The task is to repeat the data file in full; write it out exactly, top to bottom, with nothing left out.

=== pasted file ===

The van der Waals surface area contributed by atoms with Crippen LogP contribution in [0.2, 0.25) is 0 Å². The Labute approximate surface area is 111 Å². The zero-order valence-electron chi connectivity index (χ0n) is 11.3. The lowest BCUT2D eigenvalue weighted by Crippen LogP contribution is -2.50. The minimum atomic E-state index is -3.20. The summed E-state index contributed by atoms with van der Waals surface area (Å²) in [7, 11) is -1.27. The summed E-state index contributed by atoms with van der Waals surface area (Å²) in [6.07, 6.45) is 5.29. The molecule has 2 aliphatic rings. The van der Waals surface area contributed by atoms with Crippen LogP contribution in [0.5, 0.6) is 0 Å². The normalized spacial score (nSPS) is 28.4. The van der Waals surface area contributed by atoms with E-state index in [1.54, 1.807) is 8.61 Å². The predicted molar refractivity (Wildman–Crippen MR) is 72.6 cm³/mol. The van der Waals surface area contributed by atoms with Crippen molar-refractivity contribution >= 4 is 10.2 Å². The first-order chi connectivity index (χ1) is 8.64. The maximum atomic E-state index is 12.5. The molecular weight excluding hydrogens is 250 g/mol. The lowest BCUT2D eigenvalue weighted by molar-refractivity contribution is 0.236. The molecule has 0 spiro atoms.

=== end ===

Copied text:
The van der Waals surface area contributed by atoms with Crippen LogP contribution in [0.2, 0.25) is 0 Å². The Labute approximate surface area is 111 Å². The zero-order valence-electron chi connectivity index (χ0n) is 11.3. The lowest BCUT2D eigenvalue weighted by Crippen LogP contribution is -2.50. The minimum atomic E-state index is -3.20. The summed E-state index contributed by atoms with van der Waals surface area (Å²) in [7, 11) is -1.27. The summed E-state index contributed by atoms with van der Waals surface area (Å²) in [6.07, 6.45) is 5.29. The molecule has 2 aliphatic rings. The van der Waals surface area contributed by atoms with Crippen LogP contribution in [0.5, 0.6) is 0 Å². The normalized spacial score (nSPS) is 28.4. The van der Waals surface area contributed by atoms with E-state index in [1.54, 1.807) is 8.61 Å². The predicted molar refractivity (Wildman–Crippen MR) is 72.6 cm³/mol. The van der Waals surface area contributed by atoms with Crippen molar-refractivity contribution >= 4 is 10.2 Å². The first-order chi connectivity index (χ1) is 8.64. The maximum atomic E-state index is 12.5. The molecular weight excluding hydrogens is 250 g/mol. The lowest BCUT2D eigenvalue weighted by molar-refractivity contribution is 0.236. The molecule has 0 spiro atoms.